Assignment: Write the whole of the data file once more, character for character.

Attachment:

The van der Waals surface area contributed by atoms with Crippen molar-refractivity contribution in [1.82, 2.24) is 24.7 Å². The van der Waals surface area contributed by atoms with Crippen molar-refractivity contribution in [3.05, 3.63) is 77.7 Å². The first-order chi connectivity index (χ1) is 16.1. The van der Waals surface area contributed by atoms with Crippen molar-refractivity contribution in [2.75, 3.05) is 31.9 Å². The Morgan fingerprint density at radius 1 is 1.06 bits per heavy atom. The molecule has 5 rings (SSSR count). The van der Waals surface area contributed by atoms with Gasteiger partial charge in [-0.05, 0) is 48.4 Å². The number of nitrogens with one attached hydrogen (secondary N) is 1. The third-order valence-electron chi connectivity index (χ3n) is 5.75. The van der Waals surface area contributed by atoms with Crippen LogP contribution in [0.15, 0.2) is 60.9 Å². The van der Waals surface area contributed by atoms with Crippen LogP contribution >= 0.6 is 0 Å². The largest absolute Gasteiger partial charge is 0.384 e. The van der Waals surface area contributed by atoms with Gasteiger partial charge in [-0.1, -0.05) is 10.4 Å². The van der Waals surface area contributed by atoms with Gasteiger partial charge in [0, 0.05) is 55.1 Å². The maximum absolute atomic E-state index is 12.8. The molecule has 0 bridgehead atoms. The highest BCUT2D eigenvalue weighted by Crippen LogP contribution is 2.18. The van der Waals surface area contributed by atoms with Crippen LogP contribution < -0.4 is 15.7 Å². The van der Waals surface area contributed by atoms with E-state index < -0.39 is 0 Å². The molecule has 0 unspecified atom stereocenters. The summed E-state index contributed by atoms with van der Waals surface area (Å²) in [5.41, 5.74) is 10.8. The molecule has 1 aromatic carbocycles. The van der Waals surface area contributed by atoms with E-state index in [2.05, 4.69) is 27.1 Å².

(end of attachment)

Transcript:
The van der Waals surface area contributed by atoms with Crippen molar-refractivity contribution in [1.82, 2.24) is 24.7 Å². The van der Waals surface area contributed by atoms with Crippen molar-refractivity contribution in [3.05, 3.63) is 77.7 Å². The first-order chi connectivity index (χ1) is 16.1. The van der Waals surface area contributed by atoms with Crippen molar-refractivity contribution in [2.75, 3.05) is 31.9 Å². The Morgan fingerprint density at radius 1 is 1.06 bits per heavy atom. The molecule has 5 rings (SSSR count). The van der Waals surface area contributed by atoms with Gasteiger partial charge in [-0.05, 0) is 48.4 Å². The number of nitrogens with one attached hydrogen (secondary N) is 1. The third-order valence-electron chi connectivity index (χ3n) is 5.75. The van der Waals surface area contributed by atoms with Crippen LogP contribution in [0.15, 0.2) is 60.9 Å². The van der Waals surface area contributed by atoms with Crippen LogP contribution >= 0.6 is 0 Å². The largest absolute Gasteiger partial charge is 0.384 e. The van der Waals surface area contributed by atoms with Gasteiger partial charge in [-0.1, -0.05) is 10.4 Å². The van der Waals surface area contributed by atoms with Gasteiger partial charge in [0, 0.05) is 55.1 Å². The maximum absolute atomic E-state index is 12.8. The molecule has 0 bridgehead atoms. The highest BCUT2D eigenvalue weighted by Crippen LogP contribution is 2.18. The van der Waals surface area contributed by atoms with Crippen LogP contribution < -0.4 is 15.7 Å². The van der Waals surface area contributed by atoms with E-state index < -0.39 is 0 Å². The molecule has 0 unspecified atom stereocenters. The summed E-state index contributed by atoms with van der Waals surface area (Å²) in [5.41, 5.74) is 10.8. The molecule has 1 aromatic carbocycles. The van der Waals surface area contributed by atoms with E-state index in [2.05, 4.69) is 27.1 Å².